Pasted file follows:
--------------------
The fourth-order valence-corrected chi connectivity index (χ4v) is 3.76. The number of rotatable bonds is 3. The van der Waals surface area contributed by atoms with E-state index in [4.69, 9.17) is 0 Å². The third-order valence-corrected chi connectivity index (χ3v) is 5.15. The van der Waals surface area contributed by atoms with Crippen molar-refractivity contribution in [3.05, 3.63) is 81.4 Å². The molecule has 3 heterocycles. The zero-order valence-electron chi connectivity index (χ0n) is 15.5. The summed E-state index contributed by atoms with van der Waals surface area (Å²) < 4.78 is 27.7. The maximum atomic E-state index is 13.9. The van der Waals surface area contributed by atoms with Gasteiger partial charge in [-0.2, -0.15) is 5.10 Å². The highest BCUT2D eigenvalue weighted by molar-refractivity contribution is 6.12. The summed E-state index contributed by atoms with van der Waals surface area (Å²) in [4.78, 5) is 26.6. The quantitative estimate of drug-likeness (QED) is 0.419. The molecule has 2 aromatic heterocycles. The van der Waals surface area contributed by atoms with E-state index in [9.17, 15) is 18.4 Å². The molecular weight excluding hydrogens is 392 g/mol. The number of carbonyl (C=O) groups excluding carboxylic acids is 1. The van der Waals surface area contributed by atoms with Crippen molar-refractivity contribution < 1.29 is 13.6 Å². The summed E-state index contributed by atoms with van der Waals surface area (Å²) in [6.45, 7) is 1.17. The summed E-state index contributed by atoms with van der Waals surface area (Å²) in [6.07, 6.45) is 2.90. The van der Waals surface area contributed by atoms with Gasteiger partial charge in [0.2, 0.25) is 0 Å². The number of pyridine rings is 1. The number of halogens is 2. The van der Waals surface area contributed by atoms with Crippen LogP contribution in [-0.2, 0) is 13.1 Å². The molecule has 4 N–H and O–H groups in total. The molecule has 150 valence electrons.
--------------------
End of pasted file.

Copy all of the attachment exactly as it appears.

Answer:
The fourth-order valence-corrected chi connectivity index (χ4v) is 3.76. The number of rotatable bonds is 3. The van der Waals surface area contributed by atoms with E-state index in [4.69, 9.17) is 0 Å². The third-order valence-corrected chi connectivity index (χ3v) is 5.15. The van der Waals surface area contributed by atoms with Crippen molar-refractivity contribution in [3.05, 3.63) is 81.4 Å². The molecule has 3 heterocycles. The zero-order valence-electron chi connectivity index (χ0n) is 15.5. The summed E-state index contributed by atoms with van der Waals surface area (Å²) < 4.78 is 27.7. The maximum atomic E-state index is 13.9. The van der Waals surface area contributed by atoms with Gasteiger partial charge in [-0.2, -0.15) is 5.10 Å². The highest BCUT2D eigenvalue weighted by molar-refractivity contribution is 6.12. The summed E-state index contributed by atoms with van der Waals surface area (Å²) in [4.78, 5) is 26.6. The quantitative estimate of drug-likeness (QED) is 0.419. The molecule has 2 aromatic heterocycles. The van der Waals surface area contributed by atoms with E-state index in [9.17, 15) is 18.4 Å². The molecular weight excluding hydrogens is 392 g/mol. The number of carbonyl (C=O) groups excluding carboxylic acids is 1. The van der Waals surface area contributed by atoms with Crippen molar-refractivity contribution < 1.29 is 13.6 Å². The summed E-state index contributed by atoms with van der Waals surface area (Å²) in [6.45, 7) is 1.17. The summed E-state index contributed by atoms with van der Waals surface area (Å²) in [6.07, 6.45) is 2.90. The van der Waals surface area contributed by atoms with Gasteiger partial charge in [0.2, 0.25) is 0 Å². The number of pyridine rings is 1. The number of halogens is 2. The van der Waals surface area contributed by atoms with Crippen LogP contribution in [-0.2, 0) is 13.1 Å². The molecule has 4 N–H and O–H groups in total. The molecule has 150 valence electrons.